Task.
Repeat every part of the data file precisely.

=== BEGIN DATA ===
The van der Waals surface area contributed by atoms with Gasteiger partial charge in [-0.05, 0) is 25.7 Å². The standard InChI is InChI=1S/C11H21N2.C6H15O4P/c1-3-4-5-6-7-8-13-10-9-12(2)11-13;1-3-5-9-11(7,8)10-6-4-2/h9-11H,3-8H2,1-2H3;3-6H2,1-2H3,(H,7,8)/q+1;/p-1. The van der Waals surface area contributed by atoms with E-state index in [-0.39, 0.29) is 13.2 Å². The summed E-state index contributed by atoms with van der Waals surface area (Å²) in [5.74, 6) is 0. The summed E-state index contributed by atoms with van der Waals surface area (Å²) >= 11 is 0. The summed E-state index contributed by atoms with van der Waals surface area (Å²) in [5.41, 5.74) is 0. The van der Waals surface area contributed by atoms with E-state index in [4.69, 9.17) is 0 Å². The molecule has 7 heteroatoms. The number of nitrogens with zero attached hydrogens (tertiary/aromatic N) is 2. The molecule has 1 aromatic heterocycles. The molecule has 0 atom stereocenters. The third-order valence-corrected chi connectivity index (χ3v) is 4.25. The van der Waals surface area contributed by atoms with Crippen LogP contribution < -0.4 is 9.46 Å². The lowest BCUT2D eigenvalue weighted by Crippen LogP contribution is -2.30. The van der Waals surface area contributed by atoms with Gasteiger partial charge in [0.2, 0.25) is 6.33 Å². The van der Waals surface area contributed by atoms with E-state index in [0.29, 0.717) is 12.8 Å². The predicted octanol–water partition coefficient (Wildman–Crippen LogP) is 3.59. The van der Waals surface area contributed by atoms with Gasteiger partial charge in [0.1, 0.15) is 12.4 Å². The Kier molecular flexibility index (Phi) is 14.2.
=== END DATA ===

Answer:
The van der Waals surface area contributed by atoms with Gasteiger partial charge in [-0.05, 0) is 25.7 Å². The standard InChI is InChI=1S/C11H21N2.C6H15O4P/c1-3-4-5-6-7-8-13-10-9-12(2)11-13;1-3-5-9-11(7,8)10-6-4-2/h9-11H,3-8H2,1-2H3;3-6H2,1-2H3,(H,7,8)/q+1;/p-1. The van der Waals surface area contributed by atoms with E-state index in [-0.39, 0.29) is 13.2 Å². The summed E-state index contributed by atoms with van der Waals surface area (Å²) in [5.74, 6) is 0. The summed E-state index contributed by atoms with van der Waals surface area (Å²) >= 11 is 0. The summed E-state index contributed by atoms with van der Waals surface area (Å²) in [5.41, 5.74) is 0. The van der Waals surface area contributed by atoms with E-state index in [4.69, 9.17) is 0 Å². The molecule has 7 heteroatoms. The number of nitrogens with zero attached hydrogens (tertiary/aromatic N) is 2. The molecule has 1 aromatic heterocycles. The molecule has 0 atom stereocenters. The third-order valence-corrected chi connectivity index (χ3v) is 4.25. The van der Waals surface area contributed by atoms with Crippen LogP contribution < -0.4 is 9.46 Å². The lowest BCUT2D eigenvalue weighted by Crippen LogP contribution is -2.30. The van der Waals surface area contributed by atoms with Gasteiger partial charge in [0.2, 0.25) is 6.33 Å². The van der Waals surface area contributed by atoms with E-state index in [0.29, 0.717) is 12.8 Å². The predicted octanol–water partition coefficient (Wildman–Crippen LogP) is 3.59. The van der Waals surface area contributed by atoms with Gasteiger partial charge in [0.1, 0.15) is 12.4 Å². The Kier molecular flexibility index (Phi) is 14.2.